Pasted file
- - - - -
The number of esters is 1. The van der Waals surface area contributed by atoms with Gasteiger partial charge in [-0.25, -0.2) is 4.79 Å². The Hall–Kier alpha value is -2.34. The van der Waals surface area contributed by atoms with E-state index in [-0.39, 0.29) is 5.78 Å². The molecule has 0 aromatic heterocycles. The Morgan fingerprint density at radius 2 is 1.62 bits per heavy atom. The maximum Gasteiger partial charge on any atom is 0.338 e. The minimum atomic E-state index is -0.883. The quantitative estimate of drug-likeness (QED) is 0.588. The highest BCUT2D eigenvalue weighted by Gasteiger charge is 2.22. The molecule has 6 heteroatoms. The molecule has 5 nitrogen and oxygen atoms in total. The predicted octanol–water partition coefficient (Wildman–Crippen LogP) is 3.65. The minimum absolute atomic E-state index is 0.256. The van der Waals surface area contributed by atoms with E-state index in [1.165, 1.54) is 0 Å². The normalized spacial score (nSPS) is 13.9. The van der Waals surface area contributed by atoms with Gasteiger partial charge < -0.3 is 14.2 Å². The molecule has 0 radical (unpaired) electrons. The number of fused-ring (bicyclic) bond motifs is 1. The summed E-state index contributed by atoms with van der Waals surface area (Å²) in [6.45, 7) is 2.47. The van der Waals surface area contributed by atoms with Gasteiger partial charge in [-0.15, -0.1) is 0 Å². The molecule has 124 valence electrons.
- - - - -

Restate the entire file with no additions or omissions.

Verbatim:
The number of esters is 1. The van der Waals surface area contributed by atoms with Gasteiger partial charge in [-0.25, -0.2) is 4.79 Å². The Hall–Kier alpha value is -2.34. The van der Waals surface area contributed by atoms with E-state index in [-0.39, 0.29) is 5.78 Å². The molecule has 0 aromatic heterocycles. The Morgan fingerprint density at radius 2 is 1.62 bits per heavy atom. The maximum Gasteiger partial charge on any atom is 0.338 e. The minimum atomic E-state index is -0.883. The quantitative estimate of drug-likeness (QED) is 0.588. The highest BCUT2D eigenvalue weighted by Gasteiger charge is 2.22. The molecule has 6 heteroatoms. The molecule has 5 nitrogen and oxygen atoms in total. The predicted octanol–water partition coefficient (Wildman–Crippen LogP) is 3.65. The minimum absolute atomic E-state index is 0.256. The van der Waals surface area contributed by atoms with E-state index in [1.165, 1.54) is 0 Å². The normalized spacial score (nSPS) is 13.9. The van der Waals surface area contributed by atoms with Gasteiger partial charge < -0.3 is 14.2 Å². The molecule has 0 radical (unpaired) electrons. The number of fused-ring (bicyclic) bond motifs is 1. The summed E-state index contributed by atoms with van der Waals surface area (Å²) in [6.45, 7) is 2.47. The van der Waals surface area contributed by atoms with Gasteiger partial charge in [-0.15, -0.1) is 0 Å². The molecule has 124 valence electrons.